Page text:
CNN removes reporter Diana Magnay from Israel-Gaza after calling Israelis celebrating the death of Palestinian civilians ‘scum’
July 18, 2014
CNN has removed correspondent Diana Magnay from covering the Israeli-Palestinian conflict after she tweeted that Israelis who were cheering the bombing of Gaza, and who had threatened her, were “scum.”
“After being threatened and harassed before and during a liveshot, Diana reacted angrily on Twitter,” a CNN spokeswoman said in a statement to The Huffington Post. (Neglecting to even acknowledge that it was directly related to the people cheering on Palestinian deaths.)
“She deeply regrets the language used, which was aimed directly at those who had been targeting our crew,” the spokeswoman continued. “She certainly meant no offense to anyone beyond that group, and she and CNN apologize for any offense that may have been taken.”
The spokeswoman said Magnay has been assigned to Moscow.
Magnay appeared on CNN Thursday from a hill overlooking the Israel-Gaza border. While she reported, Israelis could be heard near her cheering as missiles were fired at Gaza.
After the liveshot, Magnay tweeted: “Israelis on hill above Sderot cheer as bombs land on #gaza; threaten to ‘destroy our car if I say a word wrong’. Scum.” The tweet was quickly removed, but not before it had been retweeted more than 200 times.
The removal of Magnay comes a day after NBC News pulled Ayman Mohyeldin from Gaza.
NBC’s decision to remove the widely praised Mohyeldin, and unwillingness to explain why, has been met with anger and frustration from journalists inside and outside the network.
A source with knowledge of the decision told The Huffington Post that NBC executives cited security concerns. But at the same time Moyheldin was pulled, NBC assigned chief foreign correspondent Richard Engel to Gaza.
One of Mohyeldin’s tweets and Facebook posts were recently deleted, a move that has fueled speculation that his social media use could have been the cause for his removal. But the source said the reason given internally by network executives was security.
The war drums are beating hard in the media. Anyone who dares to hint at the truth will be removed from the area by the corporate media owners. Shame on CNN and NBC both.
Luna from f(x) recieved a letter from a deaf fan who told her he enjoyed her performances because “even though I can’t hear you, I can feel you”. For her last performance on Immortal Song, Luna learned and performed the song “The Day the Sun Rises” with sign language for him.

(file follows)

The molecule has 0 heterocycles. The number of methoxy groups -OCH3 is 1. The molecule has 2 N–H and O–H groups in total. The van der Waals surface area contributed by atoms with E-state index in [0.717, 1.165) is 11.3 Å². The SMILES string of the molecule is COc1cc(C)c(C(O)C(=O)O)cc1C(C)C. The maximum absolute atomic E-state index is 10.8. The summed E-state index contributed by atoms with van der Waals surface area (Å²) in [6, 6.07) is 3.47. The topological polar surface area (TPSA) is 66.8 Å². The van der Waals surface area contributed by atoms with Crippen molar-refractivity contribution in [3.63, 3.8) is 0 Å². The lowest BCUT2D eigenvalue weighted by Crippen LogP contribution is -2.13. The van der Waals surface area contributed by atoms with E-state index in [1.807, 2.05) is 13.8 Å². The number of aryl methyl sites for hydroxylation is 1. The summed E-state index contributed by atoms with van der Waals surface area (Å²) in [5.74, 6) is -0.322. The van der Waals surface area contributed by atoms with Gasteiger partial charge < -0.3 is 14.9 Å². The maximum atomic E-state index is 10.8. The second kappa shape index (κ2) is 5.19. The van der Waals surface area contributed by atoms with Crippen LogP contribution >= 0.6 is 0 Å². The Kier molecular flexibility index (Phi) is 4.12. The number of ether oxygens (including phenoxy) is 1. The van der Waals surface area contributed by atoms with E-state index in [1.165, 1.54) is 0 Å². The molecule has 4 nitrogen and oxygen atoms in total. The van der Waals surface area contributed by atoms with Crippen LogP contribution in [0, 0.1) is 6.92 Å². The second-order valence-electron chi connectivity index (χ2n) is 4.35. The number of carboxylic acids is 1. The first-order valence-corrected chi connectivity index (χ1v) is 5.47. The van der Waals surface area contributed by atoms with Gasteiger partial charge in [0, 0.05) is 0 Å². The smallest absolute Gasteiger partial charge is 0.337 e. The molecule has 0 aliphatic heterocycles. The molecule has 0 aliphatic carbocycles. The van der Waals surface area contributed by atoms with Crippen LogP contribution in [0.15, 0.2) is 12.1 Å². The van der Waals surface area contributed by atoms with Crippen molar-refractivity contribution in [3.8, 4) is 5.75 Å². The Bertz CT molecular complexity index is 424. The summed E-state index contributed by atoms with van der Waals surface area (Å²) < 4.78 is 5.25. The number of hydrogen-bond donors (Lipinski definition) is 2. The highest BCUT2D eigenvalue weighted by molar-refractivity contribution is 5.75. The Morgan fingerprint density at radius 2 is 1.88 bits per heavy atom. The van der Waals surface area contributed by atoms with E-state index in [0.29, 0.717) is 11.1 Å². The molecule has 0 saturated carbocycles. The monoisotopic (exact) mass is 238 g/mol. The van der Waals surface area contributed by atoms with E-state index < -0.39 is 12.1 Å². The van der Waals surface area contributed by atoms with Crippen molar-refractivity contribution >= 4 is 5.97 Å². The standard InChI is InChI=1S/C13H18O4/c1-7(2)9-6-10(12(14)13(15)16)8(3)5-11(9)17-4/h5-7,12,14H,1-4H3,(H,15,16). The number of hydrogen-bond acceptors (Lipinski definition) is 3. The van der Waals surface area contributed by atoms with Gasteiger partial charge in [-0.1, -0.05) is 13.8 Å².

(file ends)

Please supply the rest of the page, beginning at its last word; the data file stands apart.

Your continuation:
17-year-old Clare Ettinger who was kicked out of her prom for the dress she was wearing.
if anyone ever asks me what tumblr is i’m gonna show them this video and just walk away
GOD ITS 5AM AND IM TRYING TO HOLD IN MY LAUGHTER FUCK
Favourite Australian saying: “have a good one”. Have a good what? We’ll never tell. You’ll never know Australian secrets.
i live in the usa and i hear and say this all the time yall aint special
The reason why the room was pink was because on black and white film, hues of red become dark shades of black. Pink is the perfect balance to give it that dark creepy grey.
A related fun fact: while old black and white film was under-sensitive to reds, it was correspondingly over-sensitive to greens. Actors whose characters were meant to have unnaturally pale complexions - like Morticia Addams - would often take advantage of this by wearing makeup with a green base tint in order to make their faces “pop”. This is where the modern trope of cartoon vampires having green skin comes from.
These are some fun fucking facts
Nicholas Lord, a Navy sailor since 2008 currently on active duty, is under investigation after threatening to rape a young woman who is a Navy recruit.
The young woman posted a photo of herself on Facebook, captioning it to say she’s proud of how she’s working hard to get in shape for the Navy, and she’s excited to be leaving soon. The photo was shared on the page for her Delayed Entry Program for her fellow Navy recruits.
Nicholas Lord, who is not a current recruit and who has been serving in the Navy since 2008, then commented:
You’ll end up pregnant real soon you fucking wh***. If I could and I knew you, I’d hold you down and rape you.
The next day, Lord gloated about his threat on his Facebook page, updating his status to say he’d been “trolling feminist pages.” In case it needs to be said, the Facebook page for a Navy program is not a “feminist page.” It’s a Navy recruiting page. (x) (x)
I don’t know what the Navy’s punishment system is like, but I hope he gets the worst possible. I hope they investigate his past history in the military, too. If he’s bold enough to outright threaten female recruits, under his own name, on public, Navy-run social media, I seriously doubt he hasn’t harassed and threatened female sailors. He may even have raped them.